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General Books publication date: 2009 Original publication date: 1907 Original Publisher: Seeley and co., ltd. Notes: This is a black and white OCR reprint of the original. It has no illustrations and there may be typos or missing text. When you buy the General Books edition of this book you get free trial access to Million-Books.com where you can select from more than a mi General Books publication date: 2009 Original publication date: 1907 Original Publisher: Seeley and co., ltd. Notes: This is a black and white OCR reprint of the original. It has no illustrations and there may be typos or missing text. When you buy the General Books edition of this book you get free trial access to Million-Books.com where you can select from more than a million books for free. Excerpt: THE TELEPHONE. A Common enough sight in any large town is a great sheaf of fine wires running across the streets and over the houses. If you traced their career in one direction you would find that they suddenly terminate, or rather combine into cables, and disappear into the recesses of a house, which is the Telephone Exchange. If you tracked them the other way your experience would be varied enough. Some wires would lead you into public institutions, some into offices, some into snug rooms in private houses. At one time your journey would end in the town, at another you would find yourself roaming far into the country, through green fields and leafy lanes until at last you ran the wire to earth in some large mansion standing in a lordly park. Perhaps you might have to travel hundreds of miles, having struck a " trunk " line connecting two important cities; or you might even be called upon to turn fish and plunge beneath the sea for a while, groping your way along a submarine cable. In addition to the visible overhead wires that traverse a town there are many led underground through special conduits. And many telephone wires never come out of doors at all, their object being to furnish communication between the rooms of thesame house. The telephone and its friend, the electric-bell, are now a regular part of the equipment of any large premises. The master of the house goes to his telephone when he wishes to address the cook or the steward, or the head-gardener or the coachman. It saves time and labour. Should he desire to speak to his town-offices he will, ...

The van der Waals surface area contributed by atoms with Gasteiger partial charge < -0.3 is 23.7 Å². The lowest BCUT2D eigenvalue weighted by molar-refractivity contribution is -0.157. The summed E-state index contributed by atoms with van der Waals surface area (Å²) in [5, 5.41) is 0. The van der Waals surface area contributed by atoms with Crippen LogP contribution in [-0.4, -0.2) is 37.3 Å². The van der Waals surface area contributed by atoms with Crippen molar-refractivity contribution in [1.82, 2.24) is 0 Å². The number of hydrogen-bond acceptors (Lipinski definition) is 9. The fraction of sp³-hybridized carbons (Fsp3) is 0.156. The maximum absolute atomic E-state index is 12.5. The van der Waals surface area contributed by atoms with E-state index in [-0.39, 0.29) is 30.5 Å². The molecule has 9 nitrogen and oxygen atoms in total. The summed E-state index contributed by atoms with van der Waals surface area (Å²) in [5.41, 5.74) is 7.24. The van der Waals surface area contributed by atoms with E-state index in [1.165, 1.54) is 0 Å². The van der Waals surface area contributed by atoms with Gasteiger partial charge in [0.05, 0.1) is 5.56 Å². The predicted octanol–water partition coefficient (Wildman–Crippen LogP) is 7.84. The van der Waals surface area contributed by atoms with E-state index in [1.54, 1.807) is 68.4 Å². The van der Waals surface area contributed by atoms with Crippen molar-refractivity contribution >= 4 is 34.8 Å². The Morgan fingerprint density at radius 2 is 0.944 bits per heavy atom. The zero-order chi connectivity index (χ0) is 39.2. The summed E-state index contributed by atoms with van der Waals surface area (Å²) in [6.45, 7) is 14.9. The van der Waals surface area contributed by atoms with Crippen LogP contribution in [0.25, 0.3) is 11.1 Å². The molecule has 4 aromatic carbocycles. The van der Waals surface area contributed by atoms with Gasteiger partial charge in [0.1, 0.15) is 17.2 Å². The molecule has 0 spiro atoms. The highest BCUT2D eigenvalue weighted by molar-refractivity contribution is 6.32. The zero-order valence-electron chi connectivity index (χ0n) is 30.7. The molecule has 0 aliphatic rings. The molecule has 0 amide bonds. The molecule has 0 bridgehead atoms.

9 review for The romance of modern invention containing interesting descriptions in non-technical language of wireless telegraphy, liquid air, etc

  1. 4 out of 5

    Alan

    Published in 1910, actually. Fascinating reading for anyone a bit interested in the history of technology. A sort of pre-TV "Tomorrow's World". Describes several inventions that came to something, and several that came to nothing, or have been interestingly superseded. For example, the telewriter, which transmitted the movements of your pen as you write. Published in 1910, actually. Fascinating reading for anyone a bit interested in the history of technology. A sort of pre-TV "Tomorrow's World". Describes several inventions that came to something, and several that came to nothing, or have been interestingly superseded. For example, the telewriter, which transmitted the movements of your pen as you write.

  2. 4 out of 5

    Angela Puorro

  3. 4 out of 5

    Reg Sharratt

  4. 5 out of 5

    Jennifer

  5. 5 out of 5

    Jerri Meyer

  6. 5 out of 5

    Greenhorntechie

  7. 5 out of 5

    Indika Kumara

  8. 4 out of 5

    Roger D Ritter

  9. 5 out of 5

    Chandra Shekhar Chamania